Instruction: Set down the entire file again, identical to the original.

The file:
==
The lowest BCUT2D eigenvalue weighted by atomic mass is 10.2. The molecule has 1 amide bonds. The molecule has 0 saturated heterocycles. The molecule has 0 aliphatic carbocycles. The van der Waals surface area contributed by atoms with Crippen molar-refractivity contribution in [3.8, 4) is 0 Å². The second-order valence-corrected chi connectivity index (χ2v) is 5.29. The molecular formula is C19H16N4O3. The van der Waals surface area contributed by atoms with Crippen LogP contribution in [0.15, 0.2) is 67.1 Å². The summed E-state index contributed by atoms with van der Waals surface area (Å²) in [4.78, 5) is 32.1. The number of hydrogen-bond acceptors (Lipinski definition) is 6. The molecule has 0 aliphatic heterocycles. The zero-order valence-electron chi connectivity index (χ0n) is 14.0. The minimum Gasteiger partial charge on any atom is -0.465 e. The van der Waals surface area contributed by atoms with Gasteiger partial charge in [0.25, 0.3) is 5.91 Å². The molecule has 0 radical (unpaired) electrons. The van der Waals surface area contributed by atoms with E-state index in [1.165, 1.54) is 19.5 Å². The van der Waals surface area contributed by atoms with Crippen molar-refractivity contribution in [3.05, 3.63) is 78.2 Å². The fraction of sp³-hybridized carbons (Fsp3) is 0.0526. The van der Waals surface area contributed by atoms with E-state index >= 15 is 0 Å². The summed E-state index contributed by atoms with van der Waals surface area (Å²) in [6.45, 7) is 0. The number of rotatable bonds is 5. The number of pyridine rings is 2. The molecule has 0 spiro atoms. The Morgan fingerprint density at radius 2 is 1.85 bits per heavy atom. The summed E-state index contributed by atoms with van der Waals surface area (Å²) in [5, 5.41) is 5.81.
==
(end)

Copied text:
The lowest BCUT2D eigenvalue weighted by atomic mass is 10.2. The molecule has 1 amide bonds. The molecule has 0 saturated heterocycles. The molecule has 0 aliphatic carbocycles. The van der Waals surface area contributed by atoms with Crippen molar-refractivity contribution in [3.8, 4) is 0 Å². The second-order valence-corrected chi connectivity index (χ2v) is 5.29. The molecular formula is C19H16N4O3. The van der Waals surface area contributed by atoms with Crippen LogP contribution in [0.15, 0.2) is 67.1 Å². The summed E-state index contributed by atoms with van der Waals surface area (Å²) in [4.78, 5) is 32.1. The number of hydrogen-bond acceptors (Lipinski definition) is 6. The molecule has 0 aliphatic heterocycles. The zero-order valence-electron chi connectivity index (χ0n) is 14.0. The minimum Gasteiger partial charge on any atom is -0.465 e. The van der Waals surface area contributed by atoms with Gasteiger partial charge in [0.25, 0.3) is 5.91 Å². The molecule has 0 radical (unpaired) electrons. The van der Waals surface area contributed by atoms with E-state index in [1.165, 1.54) is 19.5 Å². The van der Waals surface area contributed by atoms with Crippen molar-refractivity contribution in [3.05, 3.63) is 78.2 Å². The fraction of sp³-hybridized carbons (Fsp3) is 0.0526. The van der Waals surface area contributed by atoms with E-state index >= 15 is 0 Å². The summed E-state index contributed by atoms with van der Waals surface area (Å²) in [6.45, 7) is 0. The number of rotatable bonds is 5. The number of pyridine rings is 2. The molecule has 0 spiro atoms. The Morgan fingerprint density at radius 2 is 1.85 bits per heavy atom. The summed E-state index contributed by atoms with van der Waals surface area (Å²) in [5, 5.41) is 5.81.